As usual, I cheated a bit putting together this list and doubled up on books that share the same theme. Also know Mark Pryor’s The Crypt Thief and Duane Swierzcynski’s Point & Shoot could have easily made this list. Also if I had gotten a chance to read some books that time just didn’t permit, like Urban Waite’s Carrion Birds and Adrian McGinty’s I Hear The Sirens In The Streets and Rules of The Wolfe by James Carlos Blake, I probably would have tried to squeeze them in, as well.
1. The Double by George Pelecanos
Pelecanos takes the simple set up of his retrieval specialist Spero Lucas recovering a stolen painting from a gigolo conman and creates a hard boiled novel rich in character dialogue, social awareness, and good straight up action scenes. Only problem is that I can’t wait for the third Spero novel.
2. The Maid’s Version by Daniel Woodrell
In fewer than 180 pages this book covers more depth than some authors’ massive operas. Through time shifts and chapters that serve as mini-character biographies, Woodrell builds a literary mosaic about a mysterious explosion and the devastating effect it has on one town.
Two of the greatest private eye heroes, Easy Rawlins and Moe Pager, walked the mean streets of the late ’60s this year. Read back to back, you get a look at the period from different age, racial, and coastal perspectives with two well defined heroes each in a beatifully crafted mystery.
4. A Serpents’ Tooth by Craig Johnson
This game changing book in the Walt Longmire series has the Wyoming sheriff dealing with a well armed religious cult, the CIA, a unique crime, and his most lethal nemesis. Johnson’s humor and humanity finds a way to both highlight and offset the story’s dark undercurrent.
5. Donnybrook by Frank Bill
This rough and tumble tale of different red neck ruffians and their pursuers heading for a bare knuckles competition takes hard boiled writing to new and sometimes disturbing heights. Bill keeps his characters grounded no matter how wild the story gets and gives us some involving blow-by-blow fight scenes.
6. Evil In All It’s Disguises by Hilary Davidson
Everything comes to a head in the third installment of this series featuring travel writer Lily Moore. When looking into the disappearance of a fellow writer in Acapulco, Lily finds herself in a creepy hotel and a plot involving her ex-boyfreind. Davidson blends noir, the traditional thriller, and her edgy sensibility, putting her into a class all her own.
7. The Return by Michael Gruber
Gruber’s South of the border revenge tale proves to have more depth than you might expect. A wealthy book editor and his slightly unhinged buddy from Vietnam travel to Mexico with a camper full of guns to settle a mysterious score. Gruber’s rich prose style and sense of place create a book that lingers.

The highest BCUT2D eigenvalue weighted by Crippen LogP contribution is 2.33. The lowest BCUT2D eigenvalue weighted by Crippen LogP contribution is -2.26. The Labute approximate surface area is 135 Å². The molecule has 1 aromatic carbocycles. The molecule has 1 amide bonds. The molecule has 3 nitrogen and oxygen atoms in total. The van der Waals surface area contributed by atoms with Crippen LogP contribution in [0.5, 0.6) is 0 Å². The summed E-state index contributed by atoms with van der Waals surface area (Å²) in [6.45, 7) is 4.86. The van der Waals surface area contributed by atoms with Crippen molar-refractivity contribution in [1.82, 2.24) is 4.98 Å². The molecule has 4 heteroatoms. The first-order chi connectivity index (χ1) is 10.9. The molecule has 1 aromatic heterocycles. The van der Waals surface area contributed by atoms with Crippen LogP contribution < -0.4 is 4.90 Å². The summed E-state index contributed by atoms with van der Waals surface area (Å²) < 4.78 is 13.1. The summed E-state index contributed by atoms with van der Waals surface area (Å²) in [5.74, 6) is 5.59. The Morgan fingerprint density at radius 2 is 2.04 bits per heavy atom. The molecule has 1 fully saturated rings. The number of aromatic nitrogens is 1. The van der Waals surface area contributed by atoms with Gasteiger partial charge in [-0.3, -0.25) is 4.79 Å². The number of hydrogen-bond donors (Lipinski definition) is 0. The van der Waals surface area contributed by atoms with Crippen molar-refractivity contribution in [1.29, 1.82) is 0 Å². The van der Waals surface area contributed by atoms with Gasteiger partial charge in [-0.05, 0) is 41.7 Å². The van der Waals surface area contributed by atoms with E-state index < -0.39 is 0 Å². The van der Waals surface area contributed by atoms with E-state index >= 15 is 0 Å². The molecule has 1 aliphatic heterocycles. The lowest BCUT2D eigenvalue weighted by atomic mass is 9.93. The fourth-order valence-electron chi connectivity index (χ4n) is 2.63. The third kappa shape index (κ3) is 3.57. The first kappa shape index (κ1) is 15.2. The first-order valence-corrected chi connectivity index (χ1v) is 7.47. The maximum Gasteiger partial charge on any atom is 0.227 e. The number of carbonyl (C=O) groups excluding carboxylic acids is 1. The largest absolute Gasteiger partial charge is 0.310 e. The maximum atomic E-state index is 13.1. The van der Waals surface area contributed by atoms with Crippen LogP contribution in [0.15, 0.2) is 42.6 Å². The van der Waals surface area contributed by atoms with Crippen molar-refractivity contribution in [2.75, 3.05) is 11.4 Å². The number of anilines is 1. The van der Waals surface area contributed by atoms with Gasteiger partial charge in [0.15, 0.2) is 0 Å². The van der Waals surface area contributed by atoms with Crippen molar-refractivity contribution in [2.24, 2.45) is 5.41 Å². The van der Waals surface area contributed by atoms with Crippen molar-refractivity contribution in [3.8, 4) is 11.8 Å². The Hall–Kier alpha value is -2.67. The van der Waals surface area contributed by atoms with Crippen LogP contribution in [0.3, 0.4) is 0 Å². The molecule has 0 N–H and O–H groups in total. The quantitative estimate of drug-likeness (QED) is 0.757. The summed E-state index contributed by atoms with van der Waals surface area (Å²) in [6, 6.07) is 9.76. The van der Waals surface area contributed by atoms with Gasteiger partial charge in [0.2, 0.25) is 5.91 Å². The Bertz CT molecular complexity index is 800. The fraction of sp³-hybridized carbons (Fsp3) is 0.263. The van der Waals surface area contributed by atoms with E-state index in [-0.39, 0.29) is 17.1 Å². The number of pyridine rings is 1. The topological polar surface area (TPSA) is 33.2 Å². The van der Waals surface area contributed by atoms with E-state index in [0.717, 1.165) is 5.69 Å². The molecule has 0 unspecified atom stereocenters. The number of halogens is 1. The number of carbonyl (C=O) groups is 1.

8. The Rake by Scott Phillips
This year’s book with the most laughs follows an American soap opera actor in Paris, trying to broker a film deal and juggle several lovers, one of whom is a possible financier who’s an arms dealer. Phillips is one of the best tour guides for bad behavior.
9. Shoot The Woman First by Wallace Stroby
A heist novel with humanity. After a double cross from robbing a drug dealer, Crissa Stone tries to get her dead partner’s share to his family with a bunch of bad guys on her trail, including Burke, a crooked cop who proves to be one of this year’s best villains. Stroby finds a way to give entertaining action and dialogue while showing the toll a life of crime takes.
10. Ratlines by Stuart Neville
In Neville’s dark, James Ellroy-style historical noir, an investigator is trapped between different factions relating to the Nazis who found asylum in Ireland. The book is a hard punch to the gut that leaves you reeling.
TWO HIGHLY HONORABLE MENTIONS
These authors weren’t on the list list because their books didn’t quite fit the category of 2013 novel, yet they are well worth reading.
Nightmare Range by Martin Limon
A collection of all the stories featuring Sueno and Bascome, two CID cops in ’70s Korea. Great procedural story telling with a strong sense of mood and place. Read as a collection you get the sense of futility our heroes face in doing their job and the right thing.
Finally an American publisher (kudos to NewPulp Press) brought Scotland’s prince of darkness to bookstores in this country. Black’s Gus Dury, a fired journalist hack turned half-assed PI, is a great damaged anti-hero and perfect guide through Edinburgh’s meaner streets.